It’s been a busy September for me – too busy to even write a post.
For the past week, I’ve been up at Bark Lake Leadership Centre with a group of Grade 10s from St. John’s-Kilmarnock School. It is the first of two intensive weeks of a locally designed Terrestrial and Aquatic Ecosystems science course. We have the students working outdoors and in right from our 7:30am microclimate data gathering session to the end of evening case studies at 10pm – which, for me, leaves precious little time to capture the spectacular beauty around Bark Lake.
Each morning I had about 40 minutes of light prior to the microclimate study I supervise. With sunrise around 7am, that meant most of my dawn shooting was before sunrise. I also got out one evening for some night photography plus another morning of landscapes. However the beauty and accessibility of spectacular views more than made up for the limited time I had. Below you’ll find a small gallery of images from the week. I think the over-riding factors for success this week was the wonderful lighting and the almost complete lack of wind. There’s nothing that spoils a great landscape like wind and having consistently beautiful mornings made the few minutes of photography I had a complete pleasure. In fact, I probably had more minutes of ideal conditions in this week than I had all year long!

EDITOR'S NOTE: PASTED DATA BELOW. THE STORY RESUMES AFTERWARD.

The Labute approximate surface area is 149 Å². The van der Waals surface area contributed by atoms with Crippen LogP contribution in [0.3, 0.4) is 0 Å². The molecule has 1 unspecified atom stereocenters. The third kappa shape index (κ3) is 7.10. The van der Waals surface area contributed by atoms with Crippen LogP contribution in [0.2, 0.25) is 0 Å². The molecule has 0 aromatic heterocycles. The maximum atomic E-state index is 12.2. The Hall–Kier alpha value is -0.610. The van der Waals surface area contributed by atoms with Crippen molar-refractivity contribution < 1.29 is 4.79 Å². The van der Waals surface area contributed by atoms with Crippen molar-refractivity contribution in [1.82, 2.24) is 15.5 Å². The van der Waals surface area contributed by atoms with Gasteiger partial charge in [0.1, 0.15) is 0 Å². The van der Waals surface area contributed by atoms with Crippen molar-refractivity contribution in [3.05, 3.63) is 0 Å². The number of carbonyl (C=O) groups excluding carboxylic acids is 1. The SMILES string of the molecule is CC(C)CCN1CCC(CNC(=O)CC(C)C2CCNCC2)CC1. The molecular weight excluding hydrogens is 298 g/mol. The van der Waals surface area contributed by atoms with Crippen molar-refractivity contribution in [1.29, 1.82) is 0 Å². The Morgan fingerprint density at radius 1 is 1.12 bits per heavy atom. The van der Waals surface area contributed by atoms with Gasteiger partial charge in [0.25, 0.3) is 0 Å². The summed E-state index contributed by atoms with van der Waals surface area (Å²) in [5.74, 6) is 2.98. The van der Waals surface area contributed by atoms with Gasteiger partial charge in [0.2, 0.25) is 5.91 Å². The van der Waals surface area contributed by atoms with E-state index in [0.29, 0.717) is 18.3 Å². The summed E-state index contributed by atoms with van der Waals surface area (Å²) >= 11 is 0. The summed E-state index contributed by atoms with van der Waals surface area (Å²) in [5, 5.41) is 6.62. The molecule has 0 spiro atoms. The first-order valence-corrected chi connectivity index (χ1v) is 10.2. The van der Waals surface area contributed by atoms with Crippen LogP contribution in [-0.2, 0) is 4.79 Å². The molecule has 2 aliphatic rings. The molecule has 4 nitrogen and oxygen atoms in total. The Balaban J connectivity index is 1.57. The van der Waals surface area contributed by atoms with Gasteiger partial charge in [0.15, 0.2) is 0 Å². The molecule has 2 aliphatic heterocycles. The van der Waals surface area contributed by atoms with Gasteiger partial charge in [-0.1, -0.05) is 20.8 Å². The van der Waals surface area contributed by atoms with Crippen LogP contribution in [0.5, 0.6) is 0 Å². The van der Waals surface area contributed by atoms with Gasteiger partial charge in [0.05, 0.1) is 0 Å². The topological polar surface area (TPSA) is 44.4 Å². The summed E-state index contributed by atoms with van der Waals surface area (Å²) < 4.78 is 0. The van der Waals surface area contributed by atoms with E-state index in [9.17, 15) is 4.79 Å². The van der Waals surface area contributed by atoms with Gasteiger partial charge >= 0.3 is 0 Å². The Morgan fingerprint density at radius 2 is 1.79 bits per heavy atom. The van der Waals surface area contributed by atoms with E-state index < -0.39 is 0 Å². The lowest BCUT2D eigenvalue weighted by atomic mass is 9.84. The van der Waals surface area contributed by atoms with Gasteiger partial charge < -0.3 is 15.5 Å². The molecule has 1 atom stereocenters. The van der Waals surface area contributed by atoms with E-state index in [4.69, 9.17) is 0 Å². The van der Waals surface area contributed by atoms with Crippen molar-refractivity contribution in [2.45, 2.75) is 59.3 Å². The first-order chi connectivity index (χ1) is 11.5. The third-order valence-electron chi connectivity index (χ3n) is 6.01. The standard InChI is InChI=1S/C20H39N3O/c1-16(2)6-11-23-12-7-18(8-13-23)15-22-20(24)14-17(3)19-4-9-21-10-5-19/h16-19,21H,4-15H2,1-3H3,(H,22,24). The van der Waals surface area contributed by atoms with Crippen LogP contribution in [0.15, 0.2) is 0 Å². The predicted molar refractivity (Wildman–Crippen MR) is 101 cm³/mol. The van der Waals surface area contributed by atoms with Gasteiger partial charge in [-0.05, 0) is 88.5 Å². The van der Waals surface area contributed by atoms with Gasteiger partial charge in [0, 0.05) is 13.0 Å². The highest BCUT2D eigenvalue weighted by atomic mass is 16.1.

All images are shot with a Nikon D800e with Nikkor primes and are processed in Lightroom 4. The D800e performed magnificently – especially with the night photos. Combined with Lightroom 4, I was surprised with what could be brought out of the shadows with virtually no grain or noise, just a few hot pixels after 4 to 8 minutes of exposure. I will work some more on this to determine if it is better to have a shorter exposure with higher ISO (more grain) or a longer exposure at a lower ISO to reduce grain.
The new adjustments of LR4 were really stretched as I often used -100 Highlights with +100 Shadows to reduce the contrast of the bright autumn sunshine. I am continually amazed at what LR can do with images to tweak them to what I pre-visualized in the field.
My 24mm was the workhorse with the Micro-Nikkor 105mm also a favourite. Less-used were the 20mm, 50mm and 300mm. Although all were needed at some point, I could have lived with only the 24 and 105.
Here’s the gallery – Enjoy!